Overall, I learnt nothing about the Phorm system that caused me to change my view that the system performs illegal interception as defined by s1 of the Regulation of Investigatory Powers Act 2000.

Phorm argue, with some justification, that their system does not permit them to identify individuals and that they meet and exceed all necessary Data Protection regulations — producing a system that is superior to other advertising platforms that profile Internet users.

Mayhap, but this is to mix up data protection and privacy.

The latter to me includes the important notion that other people, even people I’ll never meet and who will never meet me, don’t get to know what I do, they don’t get to learn what I’m interested in, and they don’t get to assume that targeting their advertisements will be welcomed.

If I spend my time checking out the details of a surprise visit to Spain, I don’t want the person I’m taking with me to glance at my laptop screen and see that its covered with travel adverts, mix up cause and effect, and think — even just for a moment — that it wasn’t my idea first!

Phorm says that of course I can opt out — and I will — but just because nothing bad happens to me doesn’t mean that the deploying the system is acceptable.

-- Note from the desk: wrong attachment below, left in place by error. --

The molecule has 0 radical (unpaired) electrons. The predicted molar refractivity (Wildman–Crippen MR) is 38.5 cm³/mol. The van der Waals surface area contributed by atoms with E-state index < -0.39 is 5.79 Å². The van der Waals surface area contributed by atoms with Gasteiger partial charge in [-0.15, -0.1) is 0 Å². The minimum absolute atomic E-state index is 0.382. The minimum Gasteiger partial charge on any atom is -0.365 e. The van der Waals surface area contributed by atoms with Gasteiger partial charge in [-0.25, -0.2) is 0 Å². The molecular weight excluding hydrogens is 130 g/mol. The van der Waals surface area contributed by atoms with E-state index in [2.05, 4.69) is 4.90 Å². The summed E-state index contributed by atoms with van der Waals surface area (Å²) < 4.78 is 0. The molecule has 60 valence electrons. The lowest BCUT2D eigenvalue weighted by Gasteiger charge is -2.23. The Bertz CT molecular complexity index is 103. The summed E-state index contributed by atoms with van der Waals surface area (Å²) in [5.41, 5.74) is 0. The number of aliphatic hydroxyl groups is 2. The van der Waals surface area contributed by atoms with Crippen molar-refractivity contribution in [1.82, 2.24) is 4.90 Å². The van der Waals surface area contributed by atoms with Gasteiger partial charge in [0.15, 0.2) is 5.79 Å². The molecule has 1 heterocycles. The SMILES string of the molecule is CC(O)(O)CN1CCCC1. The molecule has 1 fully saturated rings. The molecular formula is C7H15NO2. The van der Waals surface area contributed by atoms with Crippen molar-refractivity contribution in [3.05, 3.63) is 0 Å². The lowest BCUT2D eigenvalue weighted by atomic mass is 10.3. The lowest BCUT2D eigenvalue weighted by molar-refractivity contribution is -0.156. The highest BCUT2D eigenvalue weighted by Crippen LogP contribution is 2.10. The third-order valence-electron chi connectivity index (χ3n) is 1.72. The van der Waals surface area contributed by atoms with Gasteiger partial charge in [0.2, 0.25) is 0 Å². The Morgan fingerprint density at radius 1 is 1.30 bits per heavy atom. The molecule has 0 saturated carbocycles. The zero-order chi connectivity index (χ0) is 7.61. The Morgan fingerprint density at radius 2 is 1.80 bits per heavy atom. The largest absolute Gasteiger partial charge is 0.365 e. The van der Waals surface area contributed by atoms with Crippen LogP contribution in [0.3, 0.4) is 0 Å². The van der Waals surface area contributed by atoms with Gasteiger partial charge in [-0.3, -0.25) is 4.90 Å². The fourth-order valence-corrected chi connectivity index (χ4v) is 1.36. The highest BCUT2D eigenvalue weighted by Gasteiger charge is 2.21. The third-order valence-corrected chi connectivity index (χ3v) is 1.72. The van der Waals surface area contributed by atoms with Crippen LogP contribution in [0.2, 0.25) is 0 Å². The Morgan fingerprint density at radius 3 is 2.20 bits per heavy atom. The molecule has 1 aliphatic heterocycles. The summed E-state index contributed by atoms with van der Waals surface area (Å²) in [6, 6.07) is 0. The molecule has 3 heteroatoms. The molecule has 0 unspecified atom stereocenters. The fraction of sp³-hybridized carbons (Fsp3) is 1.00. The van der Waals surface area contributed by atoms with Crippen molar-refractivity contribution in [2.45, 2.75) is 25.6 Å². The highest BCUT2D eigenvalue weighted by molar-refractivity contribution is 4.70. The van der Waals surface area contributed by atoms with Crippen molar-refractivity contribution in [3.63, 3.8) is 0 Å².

Phorm assumes that their system “anonymises” and therefore cannot possibly do anyone any harm; they assume that their processing is generic and so it cannot be interception; they assume that their business processes gives them the right to impersonate trusted websites and add tracking cookies under an assumed name; and they assume that if only people understood all the technical details they’d be happy.

Well now’s your chance to see all these technical details for yourself — I have, and I’m still not happy at all.

Update (2008-04-06):

Phorm have now quoted sections of this article on their own blog: http://blog.phorm.com/?p=12. Perhaps not surprisingly, they’ve quoted the paragraph that was favourable to their cause, and failed to mention all the paragraphs that followed that were sharply critical. They then fail, again how can one be surprised? to provide a link back to this article so that people can read it for themselves. Readers are left to draw their own conclusions.

Update (2008-04-07):

Phorm have now fixed a “tech glitch” (see comment #31) and now link to my technical report. The material they quote comes from this blog article, but they point out that they link to the ORG blog, and that links to this blog article. So that’s all right then!

Apr 2, '08

One particular style of phishing email runs something like this (edited for brevity):


From: service@paypalL.com
Subject: Your account was hijacked by a third party.

Dear PayPal valued account holder,

We recently noticed one or more attempts to log in your PayPal account from a foreign IP address and we have reasons to believe that your account was hijacked by a third party without your authorization.

If you recently accessed your account while traveling, the log in attempts may have initiated by you.

However if you are the rightful holder of the account, click on the link below and submit, as we try to verify your account.

The log in attempt was made from:

ISP host: sargon.cl.cam.ac.uk

etc...